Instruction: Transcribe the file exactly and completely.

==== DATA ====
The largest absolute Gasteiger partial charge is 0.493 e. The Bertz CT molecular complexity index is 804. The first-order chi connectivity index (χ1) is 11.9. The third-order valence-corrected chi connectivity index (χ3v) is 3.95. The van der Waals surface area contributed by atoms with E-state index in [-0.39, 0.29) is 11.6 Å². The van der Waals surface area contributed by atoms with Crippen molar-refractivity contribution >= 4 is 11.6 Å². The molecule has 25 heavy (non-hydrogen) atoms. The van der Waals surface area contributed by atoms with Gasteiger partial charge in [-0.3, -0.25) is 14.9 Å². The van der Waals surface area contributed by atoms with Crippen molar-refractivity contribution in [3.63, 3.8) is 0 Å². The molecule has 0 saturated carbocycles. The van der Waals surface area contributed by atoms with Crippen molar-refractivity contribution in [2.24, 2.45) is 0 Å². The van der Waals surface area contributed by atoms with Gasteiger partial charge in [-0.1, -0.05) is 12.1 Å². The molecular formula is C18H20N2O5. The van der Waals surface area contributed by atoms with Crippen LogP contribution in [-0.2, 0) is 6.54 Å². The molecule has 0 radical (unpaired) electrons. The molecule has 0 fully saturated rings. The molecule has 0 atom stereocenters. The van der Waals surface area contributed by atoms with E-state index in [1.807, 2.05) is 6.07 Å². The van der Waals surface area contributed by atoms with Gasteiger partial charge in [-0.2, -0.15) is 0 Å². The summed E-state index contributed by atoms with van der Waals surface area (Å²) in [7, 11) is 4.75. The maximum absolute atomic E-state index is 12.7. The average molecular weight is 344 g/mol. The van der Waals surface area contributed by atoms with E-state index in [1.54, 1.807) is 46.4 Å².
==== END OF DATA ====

The largest absolute Gasteiger partial charge is 0.493 e. The Bertz CT molecular complexity index is 804. The first-order chi connectivity index (χ1) is 11.9. The third-order valence-corrected chi connectivity index (χ3v) is 3.95. The van der Waals surface area contributed by atoms with E-state index in [-0.39, 0.29) is 11.6 Å². The van der Waals surface area contributed by atoms with Crippen molar-refractivity contribution >= 4 is 11.6 Å². The molecule has 25 heavy (non-hydrogen) atoms. The van der Waals surface area contributed by atoms with Gasteiger partial charge in [-0.3, -0.25) is 14.9 Å². The van der Waals surface area contributed by atoms with Crippen molar-refractivity contribution in [3.63, 3.8) is 0 Å². The molecule has 0 saturated carbocycles. The van der Waals surface area contributed by atoms with Crippen molar-refractivity contribution in [2.24, 2.45) is 0 Å². The van der Waals surface area contributed by atoms with Gasteiger partial charge in [-0.1, -0.05) is 12.1 Å². The molecular formula is C18H20N2O5. The van der Waals surface area contributed by atoms with Crippen LogP contribution in [-0.2, 0) is 6.54 Å². The molecule has 0 radical (unpaired) electrons. The molecule has 0 fully saturated rings. The molecule has 0 atom stereocenters. The van der Waals surface area contributed by atoms with E-state index in [1.807, 2.05) is 6.07 Å². The van der Waals surface area contributed by atoms with Gasteiger partial charge in [-0.2, -0.15) is 0 Å². The summed E-state index contributed by atoms with van der Waals surface area (Å²) in [7, 11) is 4.75. The maximum absolute atomic E-state index is 12.7. The average molecular weight is 344 g/mol. The van der Waals surface area contributed by atoms with E-state index in [1.54, 1.807) is 46.4 Å².